Violent criminals’ faces to be shown to publicSuspects in Korea’s worst violent crimes will soon have to show their faces to the public, as the Justice Ministry revises investigative guidelines that previously had hidden suspects from view, multiple sources told the JoongAng Ilbo yesterday.
Under the new regulations, where there is strong evidence of guilt and a public demand to know, prosecutors will be able to release the names and ages of accused sex offenders and vicious criminals, and allow the media to photograph their faces.
The new guidelines will be finalized within the month, the sources said. They follow a new package of laws from the National Assembly that provides for harsher punishment of child sex offenders.
Both moves follow national outrage over the brutal rape of an 8-year-old girl known as Na-young by Cho Du-sun, 58, in 2008, and the rape and murder of 13-year-old Lee Yu-ri, who was abducted from her home in February by Kim Kil-tae, 33, a senior prosecutor said.
Before Kim’s arrest in March, suspected criminals wore masks when they appeared before the press. Kim’s photo had been released to the press before his arrest, when he was still wanted for questioning in connection with Lee’s murder. The practice to shield suspects’ faces grew out of human rights concerns, and some experts believe it should still be upheld.
Seo Suk-ho, an attorney at Kim and Chang, warned that unilaterally revealing suspects’ identities against their will violates the presumption of innocence.
But others approved of the soon-to-be adopted regulations.
“If [prosecutors] can accurately describe their charges, revealing a suspect’s identity doesn’t violate the presumption of innocence,” said Moon Jae-wan, a law professor at Hankuk University of Foreign Studies.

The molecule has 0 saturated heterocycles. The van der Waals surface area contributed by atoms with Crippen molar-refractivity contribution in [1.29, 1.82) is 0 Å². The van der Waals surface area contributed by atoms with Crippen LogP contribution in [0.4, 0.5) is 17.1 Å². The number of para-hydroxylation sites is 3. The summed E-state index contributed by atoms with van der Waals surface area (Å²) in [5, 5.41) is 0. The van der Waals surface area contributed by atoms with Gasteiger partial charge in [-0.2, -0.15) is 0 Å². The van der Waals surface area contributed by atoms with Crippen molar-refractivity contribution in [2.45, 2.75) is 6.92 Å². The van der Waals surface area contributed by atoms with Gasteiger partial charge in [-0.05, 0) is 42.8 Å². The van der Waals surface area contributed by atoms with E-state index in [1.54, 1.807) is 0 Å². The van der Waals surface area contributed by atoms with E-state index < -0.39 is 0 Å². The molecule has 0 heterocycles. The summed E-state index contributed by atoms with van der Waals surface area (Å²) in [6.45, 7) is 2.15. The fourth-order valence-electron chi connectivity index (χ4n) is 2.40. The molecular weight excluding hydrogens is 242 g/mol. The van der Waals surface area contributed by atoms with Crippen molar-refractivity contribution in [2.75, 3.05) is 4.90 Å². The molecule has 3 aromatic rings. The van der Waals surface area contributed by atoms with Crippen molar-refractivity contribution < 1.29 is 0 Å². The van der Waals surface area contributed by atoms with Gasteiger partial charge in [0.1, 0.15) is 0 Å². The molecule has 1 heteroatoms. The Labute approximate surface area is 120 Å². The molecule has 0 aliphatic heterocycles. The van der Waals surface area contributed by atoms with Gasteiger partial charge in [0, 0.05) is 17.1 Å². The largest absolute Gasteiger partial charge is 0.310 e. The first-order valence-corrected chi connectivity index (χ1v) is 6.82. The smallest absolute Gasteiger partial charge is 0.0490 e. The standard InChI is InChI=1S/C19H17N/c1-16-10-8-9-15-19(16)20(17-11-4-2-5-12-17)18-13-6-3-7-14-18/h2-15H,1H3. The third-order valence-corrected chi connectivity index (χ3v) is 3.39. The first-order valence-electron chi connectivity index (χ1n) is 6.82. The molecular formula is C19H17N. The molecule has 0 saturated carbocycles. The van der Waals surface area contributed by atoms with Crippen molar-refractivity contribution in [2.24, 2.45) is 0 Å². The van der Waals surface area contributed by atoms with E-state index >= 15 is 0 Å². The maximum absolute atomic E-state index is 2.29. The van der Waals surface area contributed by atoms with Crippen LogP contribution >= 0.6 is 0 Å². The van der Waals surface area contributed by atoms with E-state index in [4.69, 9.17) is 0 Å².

In a related move, the Supreme Public Prosecutors’ Office yesterday issued new guidelines to its 18 district prosecution offices stating that child rape victims do not have to appear in court. Rather than calling the young victims to the stand, prosecutors will be allowed to submit videotaped testimony as evidence.
“The young victims had to face their attackers as they gave open testimony, and there were criticisms that that could deepen their pain,” said prosecutor Lee Yeong-ju.
In the past, judges could ask for both live testimony and written or videotaped statements, depending on the strength of the evidence.
The new guideline encourages prosecutors to collect the victims’ testimony at their homes, without requiring written statements, Lee explained.
Experts warned that the new system could be flawed, as many judges will not accept videotaped testimony if prosecutors ask leading questions.
The soon-to-be adopted guideline encourages prosecutors to appeal if the tapes are not accepted as evidence at trial.
“The new guideline should also require prosecutors to bring [psychological] experts when they question young victims,” human rights attorney Lee Myeong-ju said.
By Lee Chul-jae, Kim Mi-ju [email@example.com]
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